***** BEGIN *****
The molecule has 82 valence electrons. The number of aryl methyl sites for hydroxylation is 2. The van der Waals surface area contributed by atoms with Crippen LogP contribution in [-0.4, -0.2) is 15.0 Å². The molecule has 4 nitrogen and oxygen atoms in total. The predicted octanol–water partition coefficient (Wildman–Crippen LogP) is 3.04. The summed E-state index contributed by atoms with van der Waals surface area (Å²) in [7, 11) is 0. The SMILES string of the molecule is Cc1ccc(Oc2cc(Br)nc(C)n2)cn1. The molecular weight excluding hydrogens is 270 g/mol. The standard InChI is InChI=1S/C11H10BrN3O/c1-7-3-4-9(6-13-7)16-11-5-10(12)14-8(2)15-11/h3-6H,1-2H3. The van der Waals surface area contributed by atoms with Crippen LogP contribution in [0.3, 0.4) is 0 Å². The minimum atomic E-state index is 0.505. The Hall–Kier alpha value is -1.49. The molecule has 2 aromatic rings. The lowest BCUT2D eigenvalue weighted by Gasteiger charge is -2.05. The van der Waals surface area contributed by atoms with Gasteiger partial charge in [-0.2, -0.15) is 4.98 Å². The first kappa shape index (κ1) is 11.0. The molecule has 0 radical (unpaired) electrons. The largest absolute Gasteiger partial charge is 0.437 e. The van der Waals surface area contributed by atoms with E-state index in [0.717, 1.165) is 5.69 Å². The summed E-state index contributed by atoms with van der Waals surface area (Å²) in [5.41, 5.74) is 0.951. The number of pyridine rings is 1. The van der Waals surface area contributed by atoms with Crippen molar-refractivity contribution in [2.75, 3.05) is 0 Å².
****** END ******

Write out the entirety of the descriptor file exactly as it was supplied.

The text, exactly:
The molecule has 82 valence electrons. The number of aryl methyl sites for hydroxylation is 2. The van der Waals surface area contributed by atoms with Crippen LogP contribution in [-0.4, -0.2) is 15.0 Å². The molecule has 4 nitrogen and oxygen atoms in total. The predicted octanol–water partition coefficient (Wildman–Crippen LogP) is 3.04. The summed E-state index contributed by atoms with van der Waals surface area (Å²) in [7, 11) is 0. The SMILES string of the molecule is Cc1ccc(Oc2cc(Br)nc(C)n2)cn1. The molecular weight excluding hydrogens is 270 g/mol. The standard InChI is InChI=1S/C11H10BrN3O/c1-7-3-4-9(6-13-7)16-11-5-10(12)14-8(2)15-11/h3-6H,1-2H3. The van der Waals surface area contributed by atoms with Crippen LogP contribution in [0.3, 0.4) is 0 Å². The minimum atomic E-state index is 0.505. The Hall–Kier alpha value is -1.49. The molecule has 2 aromatic rings. The lowest BCUT2D eigenvalue weighted by Gasteiger charge is -2.05. The van der Waals surface area contributed by atoms with Gasteiger partial charge in [-0.2, -0.15) is 4.98 Å². The first kappa shape index (κ1) is 11.0. The molecule has 0 radical (unpaired) electrons. The largest absolute Gasteiger partial charge is 0.437 e. The van der Waals surface area contributed by atoms with E-state index in [0.717, 1.165) is 5.69 Å². The summed E-state index contributed by atoms with van der Waals surface area (Å²) in [5.41, 5.74) is 0.951. The number of pyridine rings is 1. The van der Waals surface area contributed by atoms with Crippen molar-refractivity contribution in [2.75, 3.05) is 0 Å².